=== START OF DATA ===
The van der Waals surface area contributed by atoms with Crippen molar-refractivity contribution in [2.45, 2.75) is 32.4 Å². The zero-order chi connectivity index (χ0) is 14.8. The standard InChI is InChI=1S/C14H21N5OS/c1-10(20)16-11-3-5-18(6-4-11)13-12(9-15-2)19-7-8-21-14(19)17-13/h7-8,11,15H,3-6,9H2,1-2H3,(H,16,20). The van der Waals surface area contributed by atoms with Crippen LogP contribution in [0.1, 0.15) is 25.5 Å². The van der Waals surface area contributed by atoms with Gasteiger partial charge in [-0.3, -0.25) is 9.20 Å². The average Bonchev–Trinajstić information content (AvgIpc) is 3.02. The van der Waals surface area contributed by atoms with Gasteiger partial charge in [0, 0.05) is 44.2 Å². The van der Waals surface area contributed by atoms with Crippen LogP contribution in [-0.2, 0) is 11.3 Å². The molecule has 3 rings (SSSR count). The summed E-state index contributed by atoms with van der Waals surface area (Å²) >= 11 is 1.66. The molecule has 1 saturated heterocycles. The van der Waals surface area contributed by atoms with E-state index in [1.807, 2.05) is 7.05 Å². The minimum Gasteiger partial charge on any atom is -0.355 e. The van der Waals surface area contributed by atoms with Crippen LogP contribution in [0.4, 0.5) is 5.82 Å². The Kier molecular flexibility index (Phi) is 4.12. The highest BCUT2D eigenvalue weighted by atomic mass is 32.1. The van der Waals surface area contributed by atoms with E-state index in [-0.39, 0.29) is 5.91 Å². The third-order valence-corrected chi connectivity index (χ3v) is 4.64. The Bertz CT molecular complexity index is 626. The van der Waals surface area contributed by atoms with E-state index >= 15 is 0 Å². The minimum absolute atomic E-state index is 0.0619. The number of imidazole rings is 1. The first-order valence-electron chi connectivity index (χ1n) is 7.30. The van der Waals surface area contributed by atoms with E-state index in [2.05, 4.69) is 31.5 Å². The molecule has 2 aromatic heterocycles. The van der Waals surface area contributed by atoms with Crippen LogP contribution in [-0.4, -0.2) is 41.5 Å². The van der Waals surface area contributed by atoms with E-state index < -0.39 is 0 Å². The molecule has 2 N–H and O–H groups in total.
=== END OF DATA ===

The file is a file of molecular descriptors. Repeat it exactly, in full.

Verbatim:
The van der Waals surface area contributed by atoms with Crippen molar-refractivity contribution in [2.45, 2.75) is 32.4 Å². The zero-order chi connectivity index (χ0) is 14.8. The standard InChI is InChI=1S/C14H21N5OS/c1-10(20)16-11-3-5-18(6-4-11)13-12(9-15-2)19-7-8-21-14(19)17-13/h7-8,11,15H,3-6,9H2,1-2H3,(H,16,20). The van der Waals surface area contributed by atoms with Crippen LogP contribution in [0.1, 0.15) is 25.5 Å². The van der Waals surface area contributed by atoms with Gasteiger partial charge in [-0.3, -0.25) is 9.20 Å². The average Bonchev–Trinajstić information content (AvgIpc) is 3.02. The van der Waals surface area contributed by atoms with Gasteiger partial charge in [0, 0.05) is 44.2 Å². The van der Waals surface area contributed by atoms with Crippen LogP contribution in [-0.2, 0) is 11.3 Å². The molecule has 3 rings (SSSR count). The summed E-state index contributed by atoms with van der Waals surface area (Å²) >= 11 is 1.66. The molecule has 1 saturated heterocycles. The van der Waals surface area contributed by atoms with E-state index in [1.807, 2.05) is 7.05 Å². The minimum Gasteiger partial charge on any atom is -0.355 e. The van der Waals surface area contributed by atoms with Crippen LogP contribution in [0.4, 0.5) is 5.82 Å². The Kier molecular flexibility index (Phi) is 4.12. The highest BCUT2D eigenvalue weighted by atomic mass is 32.1. The van der Waals surface area contributed by atoms with E-state index in [-0.39, 0.29) is 5.91 Å². The third-order valence-corrected chi connectivity index (χ3v) is 4.64. The Bertz CT molecular complexity index is 626. The van der Waals surface area contributed by atoms with E-state index >= 15 is 0 Å². The minimum absolute atomic E-state index is 0.0619. The number of imidazole rings is 1. The first-order valence-electron chi connectivity index (χ1n) is 7.30. The van der Waals surface area contributed by atoms with E-state index in [2.05, 4.69) is 31.5 Å². The molecule has 2 aromatic heterocycles. The van der Waals surface area contributed by atoms with Crippen LogP contribution in [-0.4, -0.2) is 41.5 Å². The van der Waals surface area contributed by atoms with E-state index < -0.39 is 0 Å². The molecule has 2 N–H and O–H groups in total.